Dawn: I really found this piece quite interesting and I quite enjoyed it. This almost felt like an episode of The Twilight Zone due to the combination of the mystical/spiritual conflicts and real-life actions.
Day (The Accident): I wasn’t as keen on this story, but perhaps it takes a few readings and a more in-depth analyzation to appreciate some of the layers. I did like the way the story was presented non-chronologically, it really fits for the character and the story. The writing itself was still excellent, but I think I had a little trouble engaging with the character. Granted, I think that’s the point.

Overall this is an excellent and important collection. ...more
4

Apr 26, 2018

This was my second time to read Night and my first experience with Dawn and Day. Each one was written from the heart of someone who was permanently changed by the awful events of the Holocaust. Night is primarily about Wiesel’s struggle with his faith throughout his imprisonment in Auschwitz and Buchenwald. A struggle that I would consider inevitable in such a situation. That anyone who experienced such loss and torture maintained faith in anything is incomprehensible, yet somehow many did.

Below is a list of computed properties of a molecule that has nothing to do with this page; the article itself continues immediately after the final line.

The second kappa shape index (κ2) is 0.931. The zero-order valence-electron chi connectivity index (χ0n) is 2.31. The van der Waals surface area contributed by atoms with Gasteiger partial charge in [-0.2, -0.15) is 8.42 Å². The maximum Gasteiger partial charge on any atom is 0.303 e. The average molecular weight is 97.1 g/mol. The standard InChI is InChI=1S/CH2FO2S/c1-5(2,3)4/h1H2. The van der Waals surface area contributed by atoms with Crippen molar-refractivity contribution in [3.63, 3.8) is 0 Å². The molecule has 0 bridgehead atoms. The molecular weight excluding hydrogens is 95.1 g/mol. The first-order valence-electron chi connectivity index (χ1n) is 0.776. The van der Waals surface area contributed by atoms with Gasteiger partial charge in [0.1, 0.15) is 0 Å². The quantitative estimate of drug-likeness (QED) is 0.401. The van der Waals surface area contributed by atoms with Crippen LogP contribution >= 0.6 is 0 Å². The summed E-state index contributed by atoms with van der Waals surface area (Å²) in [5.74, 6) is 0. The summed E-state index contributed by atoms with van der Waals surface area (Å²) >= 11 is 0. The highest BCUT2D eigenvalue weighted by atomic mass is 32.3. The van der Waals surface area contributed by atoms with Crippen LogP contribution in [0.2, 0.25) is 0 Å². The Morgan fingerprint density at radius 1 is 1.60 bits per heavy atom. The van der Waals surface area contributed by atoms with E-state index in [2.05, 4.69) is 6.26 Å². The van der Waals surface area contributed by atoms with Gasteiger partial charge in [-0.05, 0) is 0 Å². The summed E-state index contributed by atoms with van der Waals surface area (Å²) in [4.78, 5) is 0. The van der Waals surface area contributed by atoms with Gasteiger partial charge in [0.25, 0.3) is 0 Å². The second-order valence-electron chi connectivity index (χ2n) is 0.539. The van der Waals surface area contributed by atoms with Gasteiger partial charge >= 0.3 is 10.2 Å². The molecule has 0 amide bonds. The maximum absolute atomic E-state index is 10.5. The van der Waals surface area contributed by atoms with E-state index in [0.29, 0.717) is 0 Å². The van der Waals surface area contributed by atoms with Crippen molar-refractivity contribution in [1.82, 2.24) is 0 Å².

Dawn This was my second time to read Night and my first experience with Dawn and Day. Each one was written from the heart of someone who was permanently changed by the awful events of the Holocaust. Night is primarily about Wiesel’s struggle with his faith throughout his imprisonment in Auschwitz and Buchenwald. A struggle that I would consider inevitable in such a situation. That anyone who experienced such loss and torture maintained faith in anything is incomprehensible, yet somehow many did.

Dawn was a fictional story about a young man who is liberated from the camps but, unable to escape the overwhelming personal loss, he joins a resistance group and turns to violence in what I think was an attempt to silence the demons wrought by hate and immeasurable personal loss.

Day was another work of fiction that I felt was a depiction of how difficult some survivors found the task of assimilating back into a “normal” life having experienced hell. Survivor’s guilt I’m sure, was experienced by many. Based on all that I’ve read about this terrible time, I’m amazed that any person came out of it with their sanity intact.

Most of all, it’s profoundly sad and terrifying that anyone considered “normal” at one time could do these things to other humans. They say all is fair in love and war. I can’t think of a bigger lie. That anyone can be swayed to believe in annihilation of any race simply based on race is beyond me. The depth of depravity it took to believe in the concepts behind the Holocaust! How can that many people be coerced into that thought process? And how can anyone deny that it did indeed happen?